LA: It’s very different. In the book, there are multiple frames and you hang with different characters through the book. And the Richard character is different; the Lara character [Roisin Murphy] is different. But there was enough similarity and enough essential resonance between the two that it really is an adaptation of the book, but a very, very loose one.
Q: On a similar type note though, this film really deals with that age range a lot truer than many films out there. Is that something that came from the book or is it a generality for what you were trying to portray?
LA: What happened was I read the book once and then I left it so that I wouldn’t be constantly going back to it. What we did, which allowed us to keep that truthfulness, was that we cast very early. We cast nearly a year before we shot the film, and then we workshopped with the cast through that year on and off, which allowed them to get close to each other and also allowed Malcolm and myself to learn the language of those people. We weren’t [improvising] or anything like that, we were just talking. We were really shamelessly stealing the factual themes from these peoples’ lives so we could then infuse them into the film. That for me, that kind of sense of authenticity, is the most important thing in the film. Films have the capacity to bring you into another world. Mostly it’s a sort of confection of another world. I wanted an audience to feel that they were spending time with real teenagers who were having conversations.
Q: A lot of scenes felt very natural, and it felt like you were eavesdropping in on conversations. In those types of scenes, did you deviate away from the script?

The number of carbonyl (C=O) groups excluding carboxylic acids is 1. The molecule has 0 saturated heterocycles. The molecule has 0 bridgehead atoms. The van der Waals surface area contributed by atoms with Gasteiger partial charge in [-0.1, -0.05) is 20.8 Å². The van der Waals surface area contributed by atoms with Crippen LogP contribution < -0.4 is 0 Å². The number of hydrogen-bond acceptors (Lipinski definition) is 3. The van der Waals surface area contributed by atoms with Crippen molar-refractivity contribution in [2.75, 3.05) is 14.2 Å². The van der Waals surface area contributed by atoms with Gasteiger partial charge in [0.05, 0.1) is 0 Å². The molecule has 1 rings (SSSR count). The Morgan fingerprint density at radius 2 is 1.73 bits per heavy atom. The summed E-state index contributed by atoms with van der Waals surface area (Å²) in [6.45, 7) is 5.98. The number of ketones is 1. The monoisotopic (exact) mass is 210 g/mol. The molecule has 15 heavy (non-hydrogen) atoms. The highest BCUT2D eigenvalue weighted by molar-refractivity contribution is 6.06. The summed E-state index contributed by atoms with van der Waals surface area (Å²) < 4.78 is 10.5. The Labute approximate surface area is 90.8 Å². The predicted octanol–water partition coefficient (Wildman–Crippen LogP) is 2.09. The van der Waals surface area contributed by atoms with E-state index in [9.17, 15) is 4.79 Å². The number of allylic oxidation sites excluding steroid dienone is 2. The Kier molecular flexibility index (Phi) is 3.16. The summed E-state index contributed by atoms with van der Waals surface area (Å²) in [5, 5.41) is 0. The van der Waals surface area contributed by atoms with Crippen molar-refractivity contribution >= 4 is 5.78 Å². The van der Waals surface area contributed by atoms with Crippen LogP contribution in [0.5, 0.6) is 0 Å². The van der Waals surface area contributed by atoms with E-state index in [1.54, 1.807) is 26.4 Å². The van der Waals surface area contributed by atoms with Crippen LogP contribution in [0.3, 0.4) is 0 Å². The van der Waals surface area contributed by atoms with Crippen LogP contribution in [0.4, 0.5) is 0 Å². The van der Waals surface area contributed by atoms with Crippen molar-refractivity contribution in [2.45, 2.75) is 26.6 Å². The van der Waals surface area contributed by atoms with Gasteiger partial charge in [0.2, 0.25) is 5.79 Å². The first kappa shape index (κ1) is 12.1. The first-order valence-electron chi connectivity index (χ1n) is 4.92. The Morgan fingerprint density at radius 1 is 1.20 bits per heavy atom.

JR: Yeah, we did. What we did was interesting. In order to make those scenes feel as natural as possible, we knew that it would have to be to some extent improvised, but in a very controlled setting. What we did was, we had these conversation topics that we would run through. Like we’d go, “Alright, we’re going to do the school topic.” And the lads and I would sit down and we’d go straight into it and start [improvising] that day at school in a way that we’d all done a lot of times before and recognized and knew how to pass the ball really fast. And that’s why those scenes come across as naturally as they did. It was a great way to do it, because you can get so messy with improv.
LA: What happens in improv generally, and you see it an awful lot in films, is when you say, “Off you go,” people will run to the most immediately safe areas. It’s like “conflict” or “ridicule” or the strong ones that people know how to play. So I think in order for improv to work, you’ve really got to know what the scene’s supposed to be doing and it needs to be very, very rehearsed. It sounds contradictory, but you can rehearse improv once you know, as Jack said, there are these link ideas, and you know how to get from here to here but you don’t know what the words are.
(Interview continued on next page)